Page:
Therefore, given a power za of Template:Mvar, it can be assumed that 1 ≤ an. This is often convenient.

Any integer power of an Template:Mvarth root of unity is also an Template:Mvarth root of unity:

Here Template:Mvar may be negative. In particular, the reciprocal of an Template:Mvarth root of unity is its complex conjugate, and is also an Template:Mvarth root of unity:

Let Template:Mvar be a primitive Template:Mvarth root of unity. Then the powers Template:Mvar, z2, … , zn −1, zn = z0 = 1 are all distinct. Assume the contrary, that za = zb where 1 ≤ a < bn. Then zb − a = 1. But 0 < ba < n, which contradicts Template:Mvar being primitive.

Since an Template:Mvarth degree polynomial equation can only have Template:Mvar distinct roots, this implies that the powers of a primitive root Template:Mvar, z2, … , zn − 1, zn = z0 = 1 are in fact all of the Template:Mvarth roots of unity.

From the preceding facts it follows that if Template:Mvar is a primitive Template:Mvarth root of unity:

If Template:Mvar is not primitive there is only one implication:

An example showing that the converse implication is false is given by:

Let Template:Mvar be a primitive Template:Mvarth root of unity and let Template:Mvar be a positive integer. From the above discussion, zk is a primitive root of unity for some Template:Mvar. Now if zka = 1, ka must be a multiple of Template:Mvar. The smallest number that is divisible by both Template:Mvar and Template:Mvar is their least common multiple, denoted by lcm(n, k). It is related to their greatest common divisor, gcd(n, k), by the formula:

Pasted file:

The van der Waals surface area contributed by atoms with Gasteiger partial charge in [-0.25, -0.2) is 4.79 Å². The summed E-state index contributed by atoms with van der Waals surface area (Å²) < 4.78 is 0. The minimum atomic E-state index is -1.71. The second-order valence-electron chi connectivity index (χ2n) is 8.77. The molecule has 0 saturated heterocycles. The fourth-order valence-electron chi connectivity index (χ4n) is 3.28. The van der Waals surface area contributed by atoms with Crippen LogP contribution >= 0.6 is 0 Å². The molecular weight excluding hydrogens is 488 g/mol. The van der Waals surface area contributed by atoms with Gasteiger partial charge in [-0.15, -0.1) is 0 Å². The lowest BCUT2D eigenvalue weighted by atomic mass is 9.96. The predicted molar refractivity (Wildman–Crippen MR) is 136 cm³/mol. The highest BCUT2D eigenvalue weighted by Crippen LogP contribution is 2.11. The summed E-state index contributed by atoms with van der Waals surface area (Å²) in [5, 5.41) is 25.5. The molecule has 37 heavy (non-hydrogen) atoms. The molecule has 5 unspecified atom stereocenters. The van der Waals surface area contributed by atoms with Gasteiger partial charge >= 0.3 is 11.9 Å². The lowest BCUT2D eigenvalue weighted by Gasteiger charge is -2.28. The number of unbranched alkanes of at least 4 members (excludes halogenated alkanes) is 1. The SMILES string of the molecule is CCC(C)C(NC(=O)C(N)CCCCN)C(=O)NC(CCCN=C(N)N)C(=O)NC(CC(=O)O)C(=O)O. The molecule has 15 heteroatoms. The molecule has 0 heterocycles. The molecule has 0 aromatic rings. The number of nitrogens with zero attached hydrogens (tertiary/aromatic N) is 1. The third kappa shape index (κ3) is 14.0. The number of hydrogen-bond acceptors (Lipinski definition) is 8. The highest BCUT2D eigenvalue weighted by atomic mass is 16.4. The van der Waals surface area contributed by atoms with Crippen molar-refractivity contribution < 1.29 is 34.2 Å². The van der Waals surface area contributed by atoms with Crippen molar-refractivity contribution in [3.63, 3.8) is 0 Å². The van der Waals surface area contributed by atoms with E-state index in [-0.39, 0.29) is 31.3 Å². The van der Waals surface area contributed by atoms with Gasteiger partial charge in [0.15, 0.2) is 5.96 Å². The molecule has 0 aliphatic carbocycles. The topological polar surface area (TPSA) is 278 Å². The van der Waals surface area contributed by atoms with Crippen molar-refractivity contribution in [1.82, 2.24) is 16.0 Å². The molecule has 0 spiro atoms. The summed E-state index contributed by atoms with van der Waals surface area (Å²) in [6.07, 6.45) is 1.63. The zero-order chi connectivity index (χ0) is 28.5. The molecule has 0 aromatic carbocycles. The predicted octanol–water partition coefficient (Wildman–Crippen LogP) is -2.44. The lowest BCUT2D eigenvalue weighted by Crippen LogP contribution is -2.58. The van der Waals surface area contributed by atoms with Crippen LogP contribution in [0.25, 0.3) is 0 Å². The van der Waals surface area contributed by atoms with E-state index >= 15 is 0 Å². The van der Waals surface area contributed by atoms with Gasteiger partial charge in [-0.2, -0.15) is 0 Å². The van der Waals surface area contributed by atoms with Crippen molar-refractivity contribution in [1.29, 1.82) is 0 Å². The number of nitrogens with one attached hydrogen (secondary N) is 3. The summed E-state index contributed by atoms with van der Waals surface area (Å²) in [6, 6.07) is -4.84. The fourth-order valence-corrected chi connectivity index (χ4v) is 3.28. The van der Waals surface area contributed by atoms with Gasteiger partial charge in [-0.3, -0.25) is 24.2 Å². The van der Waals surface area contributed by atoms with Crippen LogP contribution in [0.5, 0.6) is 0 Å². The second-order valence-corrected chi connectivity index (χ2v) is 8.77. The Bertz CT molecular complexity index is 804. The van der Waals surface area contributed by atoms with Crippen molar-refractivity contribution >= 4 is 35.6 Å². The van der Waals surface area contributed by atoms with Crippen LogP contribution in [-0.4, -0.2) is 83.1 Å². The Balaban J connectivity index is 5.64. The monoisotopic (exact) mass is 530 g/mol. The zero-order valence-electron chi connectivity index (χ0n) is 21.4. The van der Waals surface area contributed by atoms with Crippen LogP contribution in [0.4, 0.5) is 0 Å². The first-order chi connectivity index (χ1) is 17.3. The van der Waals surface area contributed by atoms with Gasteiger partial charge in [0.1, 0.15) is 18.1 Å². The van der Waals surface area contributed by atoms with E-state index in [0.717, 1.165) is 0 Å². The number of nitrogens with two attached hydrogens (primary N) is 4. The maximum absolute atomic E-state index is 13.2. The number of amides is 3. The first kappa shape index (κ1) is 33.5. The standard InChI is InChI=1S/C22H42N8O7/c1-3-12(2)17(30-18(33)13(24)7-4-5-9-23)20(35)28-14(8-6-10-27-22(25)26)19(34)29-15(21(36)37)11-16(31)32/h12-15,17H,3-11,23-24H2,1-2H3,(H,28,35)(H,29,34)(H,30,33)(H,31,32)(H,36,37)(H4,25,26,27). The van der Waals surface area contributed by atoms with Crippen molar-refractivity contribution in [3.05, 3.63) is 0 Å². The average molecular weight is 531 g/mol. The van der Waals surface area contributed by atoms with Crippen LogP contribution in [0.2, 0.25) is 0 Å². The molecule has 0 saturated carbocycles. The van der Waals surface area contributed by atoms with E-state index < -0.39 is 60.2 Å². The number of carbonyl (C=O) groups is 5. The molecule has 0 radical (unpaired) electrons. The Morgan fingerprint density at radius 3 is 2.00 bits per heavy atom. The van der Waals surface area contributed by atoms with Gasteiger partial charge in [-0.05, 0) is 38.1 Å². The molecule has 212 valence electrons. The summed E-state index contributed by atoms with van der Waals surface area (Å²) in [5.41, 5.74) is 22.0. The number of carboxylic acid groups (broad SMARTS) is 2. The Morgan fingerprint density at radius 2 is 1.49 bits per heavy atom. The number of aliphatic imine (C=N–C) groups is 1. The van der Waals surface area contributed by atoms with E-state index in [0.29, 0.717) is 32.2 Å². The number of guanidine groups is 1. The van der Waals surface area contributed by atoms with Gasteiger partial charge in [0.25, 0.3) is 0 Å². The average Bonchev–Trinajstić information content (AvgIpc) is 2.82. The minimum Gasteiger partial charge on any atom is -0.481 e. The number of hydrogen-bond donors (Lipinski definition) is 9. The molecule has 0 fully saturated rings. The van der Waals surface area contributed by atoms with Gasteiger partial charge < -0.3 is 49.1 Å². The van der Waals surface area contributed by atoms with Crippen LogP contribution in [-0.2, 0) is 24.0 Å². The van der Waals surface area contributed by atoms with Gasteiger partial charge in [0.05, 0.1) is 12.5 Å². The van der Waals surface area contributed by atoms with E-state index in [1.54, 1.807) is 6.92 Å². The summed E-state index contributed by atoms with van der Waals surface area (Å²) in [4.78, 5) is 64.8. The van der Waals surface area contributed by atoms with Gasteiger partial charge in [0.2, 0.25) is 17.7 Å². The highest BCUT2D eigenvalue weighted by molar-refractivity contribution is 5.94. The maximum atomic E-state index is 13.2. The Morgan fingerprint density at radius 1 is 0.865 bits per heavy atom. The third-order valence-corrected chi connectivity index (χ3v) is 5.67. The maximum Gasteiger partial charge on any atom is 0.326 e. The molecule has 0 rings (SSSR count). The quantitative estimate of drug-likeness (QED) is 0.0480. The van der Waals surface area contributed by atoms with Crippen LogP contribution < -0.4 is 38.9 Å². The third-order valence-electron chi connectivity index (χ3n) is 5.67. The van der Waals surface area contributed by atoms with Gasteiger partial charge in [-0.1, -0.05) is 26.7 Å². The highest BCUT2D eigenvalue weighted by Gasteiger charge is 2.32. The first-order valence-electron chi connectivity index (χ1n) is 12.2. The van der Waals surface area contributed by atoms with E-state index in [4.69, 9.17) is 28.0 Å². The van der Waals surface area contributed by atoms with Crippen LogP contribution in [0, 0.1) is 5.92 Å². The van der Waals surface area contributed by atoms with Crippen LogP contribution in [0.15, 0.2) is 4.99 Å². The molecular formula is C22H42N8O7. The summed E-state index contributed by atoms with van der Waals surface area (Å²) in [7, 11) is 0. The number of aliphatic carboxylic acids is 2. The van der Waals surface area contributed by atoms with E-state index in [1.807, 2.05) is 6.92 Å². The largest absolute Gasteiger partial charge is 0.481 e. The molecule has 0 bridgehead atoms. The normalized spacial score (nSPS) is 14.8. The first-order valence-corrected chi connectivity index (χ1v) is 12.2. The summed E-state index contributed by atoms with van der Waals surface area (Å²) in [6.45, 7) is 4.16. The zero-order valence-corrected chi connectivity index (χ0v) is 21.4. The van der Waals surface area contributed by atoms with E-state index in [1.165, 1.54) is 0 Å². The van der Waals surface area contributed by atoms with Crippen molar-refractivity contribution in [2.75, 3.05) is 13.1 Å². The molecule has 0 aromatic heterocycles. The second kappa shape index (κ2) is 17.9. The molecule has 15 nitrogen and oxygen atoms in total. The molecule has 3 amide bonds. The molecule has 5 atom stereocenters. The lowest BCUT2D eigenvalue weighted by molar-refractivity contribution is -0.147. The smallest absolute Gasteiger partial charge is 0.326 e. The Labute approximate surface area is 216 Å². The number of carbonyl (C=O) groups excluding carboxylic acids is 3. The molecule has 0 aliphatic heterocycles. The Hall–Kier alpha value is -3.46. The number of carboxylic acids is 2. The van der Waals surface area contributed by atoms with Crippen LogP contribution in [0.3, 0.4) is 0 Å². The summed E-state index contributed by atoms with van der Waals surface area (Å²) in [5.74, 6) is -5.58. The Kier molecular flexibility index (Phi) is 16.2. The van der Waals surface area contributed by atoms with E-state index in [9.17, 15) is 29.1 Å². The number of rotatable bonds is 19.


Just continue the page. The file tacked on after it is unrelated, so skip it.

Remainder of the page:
i.e.

Therefore, zk is a primitive Template:Mvarth root of unity where

Thus, if Template:Mvar and Template:Mvar are coprime, zk is also a primitive Template:Mvarth root of unity, and therefore there are φ(n) (where φ is Euler's totient function) distinct primitive Template:Mvarth roots of unity. (This implies that if Template:Mvar is a prime number, all the roots except +1 are primitive).

In other words, if R(n) is the set of all Template:Mvarth roots of unity and P(n) is the set of primitive ones, R(n) is a disjoint union of the P(n):